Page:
GULFPORT — The future of Clam Bayou remains bogged down in court.
This month, attorneys for St. Petersburg, the Southwest Florida Water Management District and the Environmental Protection Agency filed court papers to end the federal lawsuit filed in June by Al and Cindy Davis of Gulfport.
The Davises, whose home borders the estuary that lies between Gulfport and St. Petersburg on Boca Ciega Bay, say neglect and clean-water violations are destroying the bayou.
Last week, their attorney, Thomas W. Reese, filed a response to motions to dismiss the suit.
St. Petersburg's motion to dismiss, filed by assistant city attorney Jeanne Hoffmann, contends that the Davises have no right to sue the city because it is complying with its stormwater permit issued by the EPA.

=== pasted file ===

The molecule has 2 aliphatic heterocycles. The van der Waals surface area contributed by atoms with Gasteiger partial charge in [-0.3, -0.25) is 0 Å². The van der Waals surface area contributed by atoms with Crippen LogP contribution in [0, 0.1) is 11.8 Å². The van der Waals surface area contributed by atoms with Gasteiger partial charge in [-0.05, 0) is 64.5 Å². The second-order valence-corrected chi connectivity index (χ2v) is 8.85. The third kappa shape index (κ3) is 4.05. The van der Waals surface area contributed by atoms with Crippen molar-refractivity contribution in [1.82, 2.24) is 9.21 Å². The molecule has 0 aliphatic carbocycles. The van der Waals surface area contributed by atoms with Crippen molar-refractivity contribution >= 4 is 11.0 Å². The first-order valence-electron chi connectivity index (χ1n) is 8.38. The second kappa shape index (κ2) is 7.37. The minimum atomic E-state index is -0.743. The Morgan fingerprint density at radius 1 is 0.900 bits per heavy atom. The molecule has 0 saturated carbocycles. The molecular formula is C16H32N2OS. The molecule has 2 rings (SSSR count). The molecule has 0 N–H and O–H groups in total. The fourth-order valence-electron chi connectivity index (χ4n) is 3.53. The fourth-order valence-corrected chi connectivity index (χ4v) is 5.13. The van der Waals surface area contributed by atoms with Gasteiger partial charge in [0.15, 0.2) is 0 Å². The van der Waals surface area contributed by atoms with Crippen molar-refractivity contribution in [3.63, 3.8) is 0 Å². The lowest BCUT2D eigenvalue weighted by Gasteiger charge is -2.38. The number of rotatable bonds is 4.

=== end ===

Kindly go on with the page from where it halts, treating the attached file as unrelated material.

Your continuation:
Reese said: "I'm surprised the city filed a motion saying they have immunity from water-quality standards. They claim their federal clean-water permit gives them immunity from complying with standards. Nobody has immunity to violate water-quality standards."
The water management district, known as Swiftmud, also filed a motion to dismiss.
"The district believes that the plaintiffs have failed to assert any grounds upon which the district has a responsibility in this case. In regard to Tom Reese's response to our motion, we believe that the plaintiffs failed to state a valid cause of action against the district," said Robyn Felix, Swiftmud media relations manager.
In the EPA's answer to the lawsuit, the agency admitted that it found that Clam Bayou did not meet water quality standards, Reese said.
The parties await a judge's ruling.